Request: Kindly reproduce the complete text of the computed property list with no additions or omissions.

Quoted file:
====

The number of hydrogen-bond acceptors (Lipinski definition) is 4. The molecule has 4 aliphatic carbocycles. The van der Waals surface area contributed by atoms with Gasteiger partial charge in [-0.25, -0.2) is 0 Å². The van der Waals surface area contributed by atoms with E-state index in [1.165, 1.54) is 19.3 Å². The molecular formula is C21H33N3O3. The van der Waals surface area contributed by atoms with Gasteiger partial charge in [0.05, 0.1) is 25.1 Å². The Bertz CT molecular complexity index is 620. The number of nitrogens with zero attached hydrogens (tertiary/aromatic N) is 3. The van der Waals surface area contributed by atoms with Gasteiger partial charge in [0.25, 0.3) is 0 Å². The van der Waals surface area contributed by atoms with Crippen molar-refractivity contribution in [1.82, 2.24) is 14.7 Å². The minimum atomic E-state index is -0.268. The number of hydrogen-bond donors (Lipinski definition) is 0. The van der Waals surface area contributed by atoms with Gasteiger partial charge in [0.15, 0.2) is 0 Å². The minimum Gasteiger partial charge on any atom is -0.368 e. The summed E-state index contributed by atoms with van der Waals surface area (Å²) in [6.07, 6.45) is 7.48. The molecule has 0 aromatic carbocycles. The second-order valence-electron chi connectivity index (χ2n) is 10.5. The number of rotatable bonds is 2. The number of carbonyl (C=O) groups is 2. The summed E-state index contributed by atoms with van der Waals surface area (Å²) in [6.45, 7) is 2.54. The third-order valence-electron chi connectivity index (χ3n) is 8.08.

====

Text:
The number of hydrogen-bond acceptors (Lipinski definition) is 4. The molecule has 4 aliphatic carbocycles. The van der Waals surface area contributed by atoms with Gasteiger partial charge in [-0.25, -0.2) is 0 Å². The van der Waals surface area contributed by atoms with E-state index in [1.165, 1.54) is 19.3 Å². The molecular formula is C21H33N3O3. The van der Waals surface area contributed by atoms with Gasteiger partial charge in [0.05, 0.1) is 25.1 Å². The Bertz CT molecular complexity index is 620. The number of nitrogens with zero attached hydrogens (tertiary/aromatic N) is 3. The van der Waals surface area contributed by atoms with Gasteiger partial charge in [0.25, 0.3) is 0 Å². The van der Waals surface area contributed by atoms with Crippen molar-refractivity contribution in [1.82, 2.24) is 14.7 Å². The minimum atomic E-state index is -0.268. The number of hydrogen-bond donors (Lipinski definition) is 0. The van der Waals surface area contributed by atoms with Gasteiger partial charge in [0.15, 0.2) is 0 Å². The minimum Gasteiger partial charge on any atom is -0.368 e. The summed E-state index contributed by atoms with van der Waals surface area (Å²) in [6.07, 6.45) is 7.48. The molecule has 0 aromatic carbocycles. The second-order valence-electron chi connectivity index (χ2n) is 10.5. The number of rotatable bonds is 2. The number of carbonyl (C=O) groups is 2. The summed E-state index contributed by atoms with van der Waals surface area (Å²) in [6.45, 7) is 2.54. The third-order valence-electron chi connectivity index (χ3n) is 8.08.